This particular iteration in the series was known as A Celestial Light. Bodies are strewn across the floor in the foreground, seemingly after a brutal battle as most are dressed as soldiers. A light comes in from the background, with an opening in the top of the composition and that allows more detail within the room to become visible. A bird appears from above, with a circle of lights found just below. Some classical architecture is shown right at the back, with also a tall column on the left hand side, but otherwise the supporting elements are darkened. Some of the bright light brings out detail on the faces of the soldiers, heightening the mood of sadness and horror which has resulted from this bloody conflict. Whilst the image is clear, one must look deeper into the series itself, as well as the author, in order to understand more about the context of A Celestial Light. The illustrator would have already completed many book illustration projects by this point, and so he would have been entirely comfortable in taking on this new commission.
Michaud's History of the Crusades was the source for this project, with Doré providing illustrations for the original texts. Michaud initially published his work in 1840 in six volumes and the content was ideally suited to the Romanticist approach of this illustrator. He would add his own visual contribution more than three decades later, though the original texts continue to be published even today. British author William Robson translated the work into English in 1852, allowing more to become aware of the title. Doré himself was well known in France and England during his career and would illustrate the novels and other publications of the finest authors from both nations. After all, they had something of a shared history in many ways. Doré's version from 1875 was published by Hachette and Company, who also worked alongside him on a number of other publications including Ariosto's Orlando Furioso, Louis Énault's London and also parts of Dante's The Divine Comedy. Other publishers that he worked with included Ward and Lock, Sampson Low and Co., Harper and Co., Garnier and also Chatto and Windus.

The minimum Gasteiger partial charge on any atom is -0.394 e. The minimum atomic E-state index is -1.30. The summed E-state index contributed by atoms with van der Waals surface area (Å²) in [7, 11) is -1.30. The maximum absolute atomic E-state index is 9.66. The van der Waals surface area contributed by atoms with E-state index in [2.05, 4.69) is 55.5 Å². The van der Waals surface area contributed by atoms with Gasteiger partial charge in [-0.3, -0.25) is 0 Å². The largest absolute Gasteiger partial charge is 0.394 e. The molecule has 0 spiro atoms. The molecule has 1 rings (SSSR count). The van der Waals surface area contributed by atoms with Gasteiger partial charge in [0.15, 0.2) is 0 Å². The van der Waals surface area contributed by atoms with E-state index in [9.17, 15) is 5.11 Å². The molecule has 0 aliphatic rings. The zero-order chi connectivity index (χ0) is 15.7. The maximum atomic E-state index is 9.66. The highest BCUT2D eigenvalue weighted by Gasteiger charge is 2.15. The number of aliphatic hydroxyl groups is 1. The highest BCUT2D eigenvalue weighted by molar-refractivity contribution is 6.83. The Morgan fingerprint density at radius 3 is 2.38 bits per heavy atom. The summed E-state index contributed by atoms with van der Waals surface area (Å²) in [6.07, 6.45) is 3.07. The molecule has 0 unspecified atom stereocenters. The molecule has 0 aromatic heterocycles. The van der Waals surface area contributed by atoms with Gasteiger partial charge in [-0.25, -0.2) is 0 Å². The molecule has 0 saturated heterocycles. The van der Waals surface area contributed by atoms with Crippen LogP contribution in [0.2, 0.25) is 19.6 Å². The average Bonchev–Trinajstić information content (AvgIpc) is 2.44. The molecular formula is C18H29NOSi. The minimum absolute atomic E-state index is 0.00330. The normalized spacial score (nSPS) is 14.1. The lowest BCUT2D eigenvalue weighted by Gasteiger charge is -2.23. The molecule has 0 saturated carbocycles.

The illustrator would cover The Bible in great detail and some of the scenes from Michaud's History of the Crusades, such as A Celestial Light, offered another opportunity to bring great drama to his work. The lighting was key within these illustrations, because there was no real colour variation present. It was in his paintings that we would understand more about his handling of colour but for his illustrations it was more about lighting and composition. Perhaps his restrictions forced him to develop these elements of his work. He would become known as perhaps the most famous French illustrator of all time, certainly with regards books. He was much loved within his own lifetime and continued to have success in the UK and France for many years even after his death, with a gallery running in his name for some years. Today he is often more famous because of specific projects, and his connection to famous literature from previous centuries.